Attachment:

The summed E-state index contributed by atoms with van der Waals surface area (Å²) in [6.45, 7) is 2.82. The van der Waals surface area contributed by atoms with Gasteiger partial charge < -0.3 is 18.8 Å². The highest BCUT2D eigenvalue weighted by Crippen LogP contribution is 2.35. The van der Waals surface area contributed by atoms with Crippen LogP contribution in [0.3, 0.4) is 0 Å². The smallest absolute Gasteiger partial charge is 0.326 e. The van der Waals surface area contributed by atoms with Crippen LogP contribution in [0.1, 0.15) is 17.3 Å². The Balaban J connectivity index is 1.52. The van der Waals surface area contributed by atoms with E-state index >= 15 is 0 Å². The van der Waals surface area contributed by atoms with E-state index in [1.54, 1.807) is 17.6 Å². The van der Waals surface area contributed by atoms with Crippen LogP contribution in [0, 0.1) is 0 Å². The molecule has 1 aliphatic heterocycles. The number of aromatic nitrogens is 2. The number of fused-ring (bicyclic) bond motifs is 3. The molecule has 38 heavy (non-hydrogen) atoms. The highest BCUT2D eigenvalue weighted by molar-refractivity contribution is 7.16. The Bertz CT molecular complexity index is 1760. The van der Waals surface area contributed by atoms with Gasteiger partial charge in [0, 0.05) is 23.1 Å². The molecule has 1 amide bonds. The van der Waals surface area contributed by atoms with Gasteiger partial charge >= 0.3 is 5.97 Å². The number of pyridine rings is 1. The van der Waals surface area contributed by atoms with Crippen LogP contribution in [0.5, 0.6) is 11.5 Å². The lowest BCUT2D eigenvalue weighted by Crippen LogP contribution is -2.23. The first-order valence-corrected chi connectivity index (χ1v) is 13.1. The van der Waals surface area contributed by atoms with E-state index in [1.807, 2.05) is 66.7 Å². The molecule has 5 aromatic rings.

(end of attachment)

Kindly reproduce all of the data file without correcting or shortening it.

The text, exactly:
The summed E-state index contributed by atoms with van der Waals surface area (Å²) in [6.45, 7) is 2.82. The van der Waals surface area contributed by atoms with Gasteiger partial charge < -0.3 is 18.8 Å². The highest BCUT2D eigenvalue weighted by Crippen LogP contribution is 2.35. The van der Waals surface area contributed by atoms with Crippen LogP contribution in [0.3, 0.4) is 0 Å². The smallest absolute Gasteiger partial charge is 0.326 e. The van der Waals surface area contributed by atoms with Crippen LogP contribution in [0.1, 0.15) is 17.3 Å². The Balaban J connectivity index is 1.52. The van der Waals surface area contributed by atoms with E-state index >= 15 is 0 Å². The van der Waals surface area contributed by atoms with E-state index in [1.54, 1.807) is 17.6 Å². The van der Waals surface area contributed by atoms with Crippen LogP contribution in [0, 0.1) is 0 Å². The molecule has 1 aliphatic heterocycles. The number of aromatic nitrogens is 2. The number of fused-ring (bicyclic) bond motifs is 3. The molecule has 38 heavy (non-hydrogen) atoms. The highest BCUT2D eigenvalue weighted by molar-refractivity contribution is 7.16. The Bertz CT molecular complexity index is 1760. The van der Waals surface area contributed by atoms with Gasteiger partial charge in [0, 0.05) is 23.1 Å². The molecule has 1 amide bonds. The van der Waals surface area contributed by atoms with Gasteiger partial charge >= 0.3 is 5.97 Å². The number of pyridine rings is 1. The van der Waals surface area contributed by atoms with Crippen LogP contribution in [0.5, 0.6) is 11.5 Å². The lowest BCUT2D eigenvalue weighted by Crippen LogP contribution is -2.23. The first-order valence-corrected chi connectivity index (χ1v) is 13.1. The van der Waals surface area contributed by atoms with E-state index in [1.807, 2.05) is 66.7 Å². The molecule has 5 aromatic rings.